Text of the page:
Join us at BookPeople Monday, March 23, 7PM. At long last we’ll be presenting my new book “1960s Austin Gangsters: Organized Crime that Rocked the Capital.” The big story about the Austin underworld during the tumultuous sixties — the Timmy Overton Gang, Hattie Valdes, criminal lawyers, gamblers, bank burglars, gamblers, and the thug life… it’s all told right here in this new book. The Facebook event is here. We also made it in Michael Hoinski’s Texas Monthly/New York Times column “Six Must-Attend Events.” We’re No. 1 with a bullet! Cool.
Monday night, I’ll play a couple of songs, read a couple of pages, do a short interview with our MysteryPeople host, Scott Montgomery, and sign books. Refreshments will be provided.
Six Must-Attend Events: March 20-26
THE STATE’S TOP OFFERINGS, FROM GANGSTERS IN SIXTIES-ERA AUSTIN TO BRONCOBUSTERS IN PRESENT-DAY HOUSTON.
FRI MARCH 20, 2015 2:15 PM
It is quite possible that had it not been for the arrests of brothers Timmy and Charles Overton, two of Austin’s most notorious gangsters, Charles Whitman may have never opened fire from the University of Texas Tower on that fateful August day in 1966. The short of it, which the author-musician-artist Jesse Sublett will likely expound on during a hometown reading of his new book, 1960s Austin Gangsters: Organized Crime that Rocked the Capital , boils down to a poker game. The Overton brothers cleaned Whitman out during a game in 1961, while Whitman was a freshman at UT; he settled his debt in the form of a $400 check but promptly cancelled it, ticking off the Overtons and forcing Whitman to start carrying a .357 magnum for protection. The heat died down when the Overtons were arrested in Dallas, in 1962, for robbing tony homes in Highland Park. “This saved Charlie’s life,” Sublett said. The book follows the exploits of the brothers along with Jerry Ray “Fat Jerry” James and their cohorts in underground crime and vice. Sublett came across the story while researching the murder of his girlfriend, who was killed in 1976 and whom he chronicled in his 2004 memoir, Never the Same Again: A Rock ‘n’ Roll Gothic. “They never pulled a million dollar score, but they were voracious and prolific—safecracking, bank burglary, prostitution, drug dealing, gambling, counterfeiting, you name it, 24/7,” Sublett said. “And they changed Cadillacs more often than you’d take a suit to the dry cleaner.”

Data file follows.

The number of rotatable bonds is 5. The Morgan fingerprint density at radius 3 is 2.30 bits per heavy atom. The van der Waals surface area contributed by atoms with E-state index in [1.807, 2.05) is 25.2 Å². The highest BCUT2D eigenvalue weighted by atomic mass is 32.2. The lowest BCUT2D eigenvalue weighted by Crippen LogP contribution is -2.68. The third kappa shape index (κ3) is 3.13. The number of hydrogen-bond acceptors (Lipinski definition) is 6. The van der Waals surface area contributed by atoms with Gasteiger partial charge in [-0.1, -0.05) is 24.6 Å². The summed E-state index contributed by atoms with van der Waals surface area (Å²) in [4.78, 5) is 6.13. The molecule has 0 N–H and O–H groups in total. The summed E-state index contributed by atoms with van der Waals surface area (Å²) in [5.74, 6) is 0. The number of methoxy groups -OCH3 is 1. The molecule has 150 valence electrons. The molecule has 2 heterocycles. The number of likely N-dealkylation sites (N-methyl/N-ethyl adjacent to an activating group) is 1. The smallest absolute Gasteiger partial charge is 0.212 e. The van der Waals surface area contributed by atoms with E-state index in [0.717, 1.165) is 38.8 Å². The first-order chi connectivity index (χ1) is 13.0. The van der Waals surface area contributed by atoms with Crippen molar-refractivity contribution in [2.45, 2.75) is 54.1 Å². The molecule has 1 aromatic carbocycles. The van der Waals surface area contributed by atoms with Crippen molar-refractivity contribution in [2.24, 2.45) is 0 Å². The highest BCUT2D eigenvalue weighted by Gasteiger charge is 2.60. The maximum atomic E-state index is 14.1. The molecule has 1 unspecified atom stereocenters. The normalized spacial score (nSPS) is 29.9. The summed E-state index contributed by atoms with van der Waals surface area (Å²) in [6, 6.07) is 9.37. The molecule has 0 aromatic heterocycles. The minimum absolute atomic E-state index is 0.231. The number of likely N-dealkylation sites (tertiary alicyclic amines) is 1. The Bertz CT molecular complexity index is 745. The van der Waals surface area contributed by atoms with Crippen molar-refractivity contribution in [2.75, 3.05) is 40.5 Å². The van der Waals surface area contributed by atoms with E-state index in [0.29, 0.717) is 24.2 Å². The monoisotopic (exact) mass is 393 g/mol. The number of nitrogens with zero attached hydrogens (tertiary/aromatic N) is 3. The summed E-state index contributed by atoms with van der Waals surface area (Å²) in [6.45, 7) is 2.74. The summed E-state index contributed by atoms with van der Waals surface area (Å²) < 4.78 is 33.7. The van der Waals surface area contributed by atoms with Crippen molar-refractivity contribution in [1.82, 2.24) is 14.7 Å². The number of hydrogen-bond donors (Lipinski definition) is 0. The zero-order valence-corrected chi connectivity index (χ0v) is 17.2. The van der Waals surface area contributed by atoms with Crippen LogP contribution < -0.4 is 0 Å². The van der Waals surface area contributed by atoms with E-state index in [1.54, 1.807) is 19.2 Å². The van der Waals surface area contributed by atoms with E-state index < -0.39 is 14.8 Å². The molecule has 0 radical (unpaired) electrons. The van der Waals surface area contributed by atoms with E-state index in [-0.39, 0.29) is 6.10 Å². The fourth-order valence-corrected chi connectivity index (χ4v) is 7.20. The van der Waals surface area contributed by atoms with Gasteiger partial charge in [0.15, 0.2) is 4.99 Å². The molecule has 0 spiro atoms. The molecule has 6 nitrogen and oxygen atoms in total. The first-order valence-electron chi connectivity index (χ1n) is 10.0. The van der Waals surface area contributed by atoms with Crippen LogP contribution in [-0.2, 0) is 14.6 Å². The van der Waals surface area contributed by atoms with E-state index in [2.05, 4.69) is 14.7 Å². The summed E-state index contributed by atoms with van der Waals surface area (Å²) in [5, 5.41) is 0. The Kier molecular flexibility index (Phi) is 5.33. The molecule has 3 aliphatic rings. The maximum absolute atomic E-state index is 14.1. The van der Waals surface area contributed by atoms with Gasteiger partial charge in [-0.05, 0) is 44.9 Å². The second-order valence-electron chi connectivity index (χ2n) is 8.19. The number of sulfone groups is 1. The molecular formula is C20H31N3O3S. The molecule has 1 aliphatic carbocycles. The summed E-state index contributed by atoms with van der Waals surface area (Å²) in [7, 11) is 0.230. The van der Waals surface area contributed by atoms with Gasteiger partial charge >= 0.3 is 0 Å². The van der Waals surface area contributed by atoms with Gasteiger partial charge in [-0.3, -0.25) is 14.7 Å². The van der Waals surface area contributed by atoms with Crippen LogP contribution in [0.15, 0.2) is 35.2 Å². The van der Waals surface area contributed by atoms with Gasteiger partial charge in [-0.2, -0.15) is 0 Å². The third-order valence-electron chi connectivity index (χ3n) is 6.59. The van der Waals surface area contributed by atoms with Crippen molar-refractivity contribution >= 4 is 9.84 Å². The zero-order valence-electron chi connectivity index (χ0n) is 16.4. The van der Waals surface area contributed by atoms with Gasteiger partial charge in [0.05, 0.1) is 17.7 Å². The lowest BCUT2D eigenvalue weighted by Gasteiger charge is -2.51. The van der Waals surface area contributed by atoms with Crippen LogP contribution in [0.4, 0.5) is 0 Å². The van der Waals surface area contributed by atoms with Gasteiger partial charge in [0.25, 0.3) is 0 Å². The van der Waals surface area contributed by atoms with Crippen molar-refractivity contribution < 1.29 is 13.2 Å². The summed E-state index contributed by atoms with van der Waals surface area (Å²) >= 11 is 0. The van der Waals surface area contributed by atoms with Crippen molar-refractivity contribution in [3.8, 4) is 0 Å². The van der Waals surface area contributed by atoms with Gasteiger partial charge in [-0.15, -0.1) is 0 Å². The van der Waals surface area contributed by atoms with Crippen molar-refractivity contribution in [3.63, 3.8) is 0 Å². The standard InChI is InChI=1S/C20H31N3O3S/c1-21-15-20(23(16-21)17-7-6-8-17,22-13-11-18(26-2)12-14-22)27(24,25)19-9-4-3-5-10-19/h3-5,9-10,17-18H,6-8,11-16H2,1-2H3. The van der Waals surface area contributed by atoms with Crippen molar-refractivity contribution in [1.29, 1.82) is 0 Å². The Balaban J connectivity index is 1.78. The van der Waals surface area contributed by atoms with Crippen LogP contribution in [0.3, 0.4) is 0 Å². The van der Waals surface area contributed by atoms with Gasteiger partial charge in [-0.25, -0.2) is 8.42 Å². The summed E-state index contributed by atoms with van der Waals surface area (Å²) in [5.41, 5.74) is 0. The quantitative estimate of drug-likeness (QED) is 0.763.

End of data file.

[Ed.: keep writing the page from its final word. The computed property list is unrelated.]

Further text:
BookPeople, March 23, 7 p.m., jessesublett.com